just beneath the surface of the peel.
Tuesday, November 3, 2009
Sunday, November 1, 2009
Mistaken for rainbow chard
in a Sunday rush at the market --
sauteed in garlic and sweet onion,
it springs up crinolined
from my spoon as bacon, diced,
approaches a crisp autumnal brown.
Is this how it works?
We plunge along heartless,
our fists crammed
with lettuce, watery tomatoes.
End up gasping
at a table steamed full
of unintended desire.
Like love, we take one bite,
another, stunned by surprise
filling the hollow long within us:
such goodness in error, delight
in what might not have been.
T. Clear © 2005
(originally appeared in Seattle Woman)
designed by Mary Melinda Wellsandt, painted
and photo-edited by Yours Truly.)
All Saints' Day. This used to be, for me, a Holy Day
of Obligation, back when I was a Catholic.
I found this delicious tidbit whilst cruising
the online Catholic Encyclopedia:
Solemnity celebrated on the first of November.
It is instituted to honour all the saints, known and
unknown, and, according to Urban IV, to supply
any deficiencies in the faithful's celebration of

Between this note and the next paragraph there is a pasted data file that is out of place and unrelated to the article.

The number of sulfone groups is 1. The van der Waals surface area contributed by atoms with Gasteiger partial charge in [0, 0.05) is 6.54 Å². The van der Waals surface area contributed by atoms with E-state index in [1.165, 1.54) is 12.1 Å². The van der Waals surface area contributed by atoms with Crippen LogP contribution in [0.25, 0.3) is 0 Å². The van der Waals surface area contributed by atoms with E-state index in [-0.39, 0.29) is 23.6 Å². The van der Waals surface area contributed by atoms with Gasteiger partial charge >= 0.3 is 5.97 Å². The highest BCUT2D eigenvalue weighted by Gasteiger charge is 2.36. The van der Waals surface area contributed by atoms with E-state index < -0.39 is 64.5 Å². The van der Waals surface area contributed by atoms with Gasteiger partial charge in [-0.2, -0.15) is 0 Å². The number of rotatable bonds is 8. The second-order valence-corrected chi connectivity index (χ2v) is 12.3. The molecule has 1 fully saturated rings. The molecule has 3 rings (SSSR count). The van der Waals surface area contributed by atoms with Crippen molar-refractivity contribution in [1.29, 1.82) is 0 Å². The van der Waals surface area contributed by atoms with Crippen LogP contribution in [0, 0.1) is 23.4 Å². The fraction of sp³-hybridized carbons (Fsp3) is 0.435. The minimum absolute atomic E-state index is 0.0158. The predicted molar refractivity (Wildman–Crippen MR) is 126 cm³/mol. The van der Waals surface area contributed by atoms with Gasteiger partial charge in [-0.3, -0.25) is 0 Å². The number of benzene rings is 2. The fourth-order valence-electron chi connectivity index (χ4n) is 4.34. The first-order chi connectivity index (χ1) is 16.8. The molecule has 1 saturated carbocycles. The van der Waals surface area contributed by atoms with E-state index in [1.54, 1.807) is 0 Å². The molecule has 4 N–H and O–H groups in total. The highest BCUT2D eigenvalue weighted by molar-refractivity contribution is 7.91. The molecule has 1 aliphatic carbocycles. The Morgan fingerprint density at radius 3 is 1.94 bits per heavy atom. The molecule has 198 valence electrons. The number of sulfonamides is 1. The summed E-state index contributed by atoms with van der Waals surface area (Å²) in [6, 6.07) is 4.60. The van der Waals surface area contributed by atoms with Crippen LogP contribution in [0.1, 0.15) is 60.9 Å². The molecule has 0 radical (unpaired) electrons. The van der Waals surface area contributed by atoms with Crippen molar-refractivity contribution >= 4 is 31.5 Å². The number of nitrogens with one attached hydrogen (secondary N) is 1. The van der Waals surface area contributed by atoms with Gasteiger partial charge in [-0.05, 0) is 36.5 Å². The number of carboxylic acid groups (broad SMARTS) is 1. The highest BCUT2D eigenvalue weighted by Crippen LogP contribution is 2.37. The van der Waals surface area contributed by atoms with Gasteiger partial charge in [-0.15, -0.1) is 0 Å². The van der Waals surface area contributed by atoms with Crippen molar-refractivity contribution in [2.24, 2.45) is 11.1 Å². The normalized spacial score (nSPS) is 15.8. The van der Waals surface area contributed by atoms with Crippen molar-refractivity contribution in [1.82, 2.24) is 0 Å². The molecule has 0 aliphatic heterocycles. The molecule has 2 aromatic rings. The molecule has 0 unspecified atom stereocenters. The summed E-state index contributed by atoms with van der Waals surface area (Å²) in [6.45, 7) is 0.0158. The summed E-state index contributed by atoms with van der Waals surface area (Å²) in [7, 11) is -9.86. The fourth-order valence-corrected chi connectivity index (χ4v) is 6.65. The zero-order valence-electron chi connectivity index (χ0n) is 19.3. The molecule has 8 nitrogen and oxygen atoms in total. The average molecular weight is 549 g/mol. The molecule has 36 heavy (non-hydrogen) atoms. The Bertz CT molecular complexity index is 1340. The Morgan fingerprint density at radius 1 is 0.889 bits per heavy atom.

saints' feasts during the year.
Kind of a make-up saints' day. If you failed, say,
in your observance of a Holy Day of Obligation
sometime, in, say, June, here's your chance
to retake the -- what? -- mass? Heaven --
yes heaven -- forbid that one would be a failure
And one more thing: if Pope Urban I, II, III or IV
had an office assistant, or a vice-pope, or any other
underling, would that person be called SubUrban?
Saturday, October 31, 2009
when we were penniless and subsisted
on one turnip each for dinner and walked
ten miles blind and barefoot and uphill
through the snow to school each day,
and uphill back home again, and forks
had not yet been invented and we daily
suffered through hour after hour without
You Tube and facebook --
I was just kidding.
Seriously though, did anyone else put vaseline
on his/her face and then stick coffee grounds
on the vaseline to mimic a beard in order to complete
his/her hobo costume for Halloween? I don't know
whose brilliant idea this was, but I do remember
a big greasy mess and the coffee grounds dropping off
onto the shoulders of our coats (of course we had to
wear coats OVER our costumes: The Injustice of It!)
along the dark and often rainy trick-or-treat route.
Hobo! I can't imagine anyone these days dressing up
as a homeless person. Or even using the word "hobo" --
1889, Western Amer.Eng., of unknown origin, perhaps related to early 19c. Eng. dial. "lout, clumsy fellow, country bumpkin." Or from hawbuckho, boy, a workers' call on late 19c. western U.S. railroads. Hence facetious formation hobohemia "community or life of hobos," 1923 (see bohemian ). Online Etymology Dictionary, © 2001 Douglas Harper
When I googled the word "hawbuckho", nothing came up,
in spite of the dictionary reference above.
I love the internet.
I love where it takes me.
I think tonight I'll dress up as a hobohemian,
minus the coffee grounds.
Friday, October 30, 2009